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Missouri Turkey Forecast for 2016

Missouri Turkey Forecast for 2016
Good spring hatches in consecutive years means great hunting for Missouri's turkey chasers. Here's how our coming season is shaping up.

By now, you probably have heard the lusty gobble of a boss gobbler declaring his domain. You might even have dusted off your hen decoy and tuned up your turkey calls. And as you did, you may have wondered how this year's spring turkey season was shaping up.

So how is the state's turkey population doing? More important, how are turkey numbers in your particular hunting area?

Jason Isabelle, a resource scientist with the Missouri Department of Conservation, has the answers to those questions, and he is willing to share that information with our readers. And why shouldn't he be? The news is mostly good.


Each summer, about 9,000 volunteer observers around the state participate in the MDC's wild turkey brood survey by recording the number of hens they see and the number of poults — young turkeys — seen with the hens. Those reports paint a picture of wild turkey nesting success and poult survival.

A good crop of turkeys one year means hunters will be seeing good numbers of jakes the following year. Perhaps more important, they will be seeing strong numbers of mature gobblers the second year. A particularly good year for reproduction can mean good hunting for three or four years to come.

Conversely, however, poor turkey reproduction in one year doesn't have as big an affect on the number of mature gobblers the following year. But it does cut into the quality of hunting available in years two, three and four.

Annual wild turkey production indices are expressed as a poult-to-hen ratio (PHR). This is the number of poults divided by the number of hens observed. Over the past 10 years, the average statewide PHR in Missouri has been 1.4. It's worth noting: That period included some of the worst turkey-production years in Missouri since the brood survey was initiated in 1959.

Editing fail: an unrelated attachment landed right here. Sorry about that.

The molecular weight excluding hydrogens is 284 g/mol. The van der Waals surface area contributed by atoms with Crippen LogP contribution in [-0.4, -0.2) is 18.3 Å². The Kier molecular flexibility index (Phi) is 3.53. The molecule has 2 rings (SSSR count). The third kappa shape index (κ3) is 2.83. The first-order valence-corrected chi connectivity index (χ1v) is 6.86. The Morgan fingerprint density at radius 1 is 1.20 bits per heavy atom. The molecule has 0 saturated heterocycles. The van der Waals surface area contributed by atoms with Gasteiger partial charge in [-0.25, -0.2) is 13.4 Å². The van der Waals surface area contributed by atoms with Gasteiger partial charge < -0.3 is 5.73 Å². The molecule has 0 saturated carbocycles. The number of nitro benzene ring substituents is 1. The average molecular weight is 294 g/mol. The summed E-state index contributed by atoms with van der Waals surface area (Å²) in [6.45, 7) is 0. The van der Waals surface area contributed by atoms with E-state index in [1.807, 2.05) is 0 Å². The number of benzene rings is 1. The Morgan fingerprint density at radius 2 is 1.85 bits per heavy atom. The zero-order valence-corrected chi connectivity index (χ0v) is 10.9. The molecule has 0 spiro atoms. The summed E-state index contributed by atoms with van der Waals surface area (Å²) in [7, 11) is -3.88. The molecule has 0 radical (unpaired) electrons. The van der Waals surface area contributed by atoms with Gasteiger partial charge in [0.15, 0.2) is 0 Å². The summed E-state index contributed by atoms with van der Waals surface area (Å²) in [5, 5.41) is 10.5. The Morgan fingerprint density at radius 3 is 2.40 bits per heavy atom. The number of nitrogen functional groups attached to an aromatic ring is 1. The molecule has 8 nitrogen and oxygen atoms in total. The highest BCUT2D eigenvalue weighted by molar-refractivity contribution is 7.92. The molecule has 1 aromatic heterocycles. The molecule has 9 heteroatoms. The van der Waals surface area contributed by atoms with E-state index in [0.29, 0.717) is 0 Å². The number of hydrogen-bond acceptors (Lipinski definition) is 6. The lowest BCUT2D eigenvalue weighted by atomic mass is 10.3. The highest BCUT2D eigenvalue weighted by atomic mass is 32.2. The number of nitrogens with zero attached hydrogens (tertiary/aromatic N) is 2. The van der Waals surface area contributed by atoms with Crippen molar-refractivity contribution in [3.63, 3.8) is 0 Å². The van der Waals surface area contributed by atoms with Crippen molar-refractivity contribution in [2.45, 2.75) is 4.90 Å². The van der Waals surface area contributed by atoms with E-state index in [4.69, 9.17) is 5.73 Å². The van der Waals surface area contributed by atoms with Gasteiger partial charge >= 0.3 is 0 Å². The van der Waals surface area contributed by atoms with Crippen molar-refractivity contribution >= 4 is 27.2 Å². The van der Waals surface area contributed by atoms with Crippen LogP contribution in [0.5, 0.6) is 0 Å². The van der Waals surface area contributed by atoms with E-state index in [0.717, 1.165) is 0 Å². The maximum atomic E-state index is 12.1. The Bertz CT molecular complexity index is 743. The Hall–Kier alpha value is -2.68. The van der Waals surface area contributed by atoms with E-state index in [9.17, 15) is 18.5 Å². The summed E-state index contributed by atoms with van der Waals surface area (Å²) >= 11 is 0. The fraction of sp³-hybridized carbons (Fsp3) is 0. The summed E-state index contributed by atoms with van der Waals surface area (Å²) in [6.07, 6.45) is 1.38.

In 2007, we experienced an extremely late, hard, long-lasting cold spell that may have affected turkey mating and nesting. 2008 was the wettest year in Missouri history, and such cool, wet weather took a terrible toll on turkey nests and poults. That year saw the lowest PHR ever recorded during the brood survey, a mere 1.0. The next two years were nearly as wet. PHRs for 2009 and 2010 were 1.2 and 1.1 respectively.

With the return of drier weather, turkey numbers have begun to recover. The years 2011, 2012 and 2014 were particularly good, with PHRs of 1.7. And in spite of cool, wet weather, the state's turkey flock posted a respectable PHR of 1.5 last year.

Nevertheless, Isabelle says, "Things have gotten better over the past several years with PHRs of at least 1.5 in 4 out of the last 5 year. With all the rain we had this spring and early summer, I had anticipated considerably poorer production this year. Although production was down in most regions in 2015 compared to last year, good production in 2014 should result in quite a few 2-year-old gobblers for the 2016 spring season."


As is usually the case, the turkey-hunting outlook varies significantly by region. Here is the breakdown by the MDC's turkey management regions, which are based on land type.

Northwest Missouri has had some of the most favorable PHRs over the past two years. An average of 1.9 poults per hen in 2014 promises good numbers of vocal, 2-year-old gobblers this year, while the 2015 figure of 1.8 poults per hen gives this region good long-term prospects.

Northwest Missouri was among the areas hardest hit by weather-related losses in 2007-2009, so it is still rebuilding from the days when you might see flocks of 200 birds in some areas during the winter.

"It is nice to see another good year of production in the northwestern part of the state," said Isabelle, "especially given the population decline that occurred regionally during the late 2000s. Although turkey numbers are still a long way from where they used to be in the region, we're finally headed in the right direction."

Northeast Missouri reported 2 poults per 1 hen in 2014, the highest number in the state. Last year's figure was a disappointing 1.2 poults per hen. As with Northwest Missouri, turkey numbers in the region remain well below the population levels in the early to mid-2000s. However, good production in 2014 should result in a noticeable increase in gobblers for this year's spring season.

The Lindley Breaks Region, located north of the Missouri River between Howard and Pike counties, posted respectable PHRs in 2014 (1.8) and 2015 (1.5). As a result, hunting should be good in this region this year and next year as well.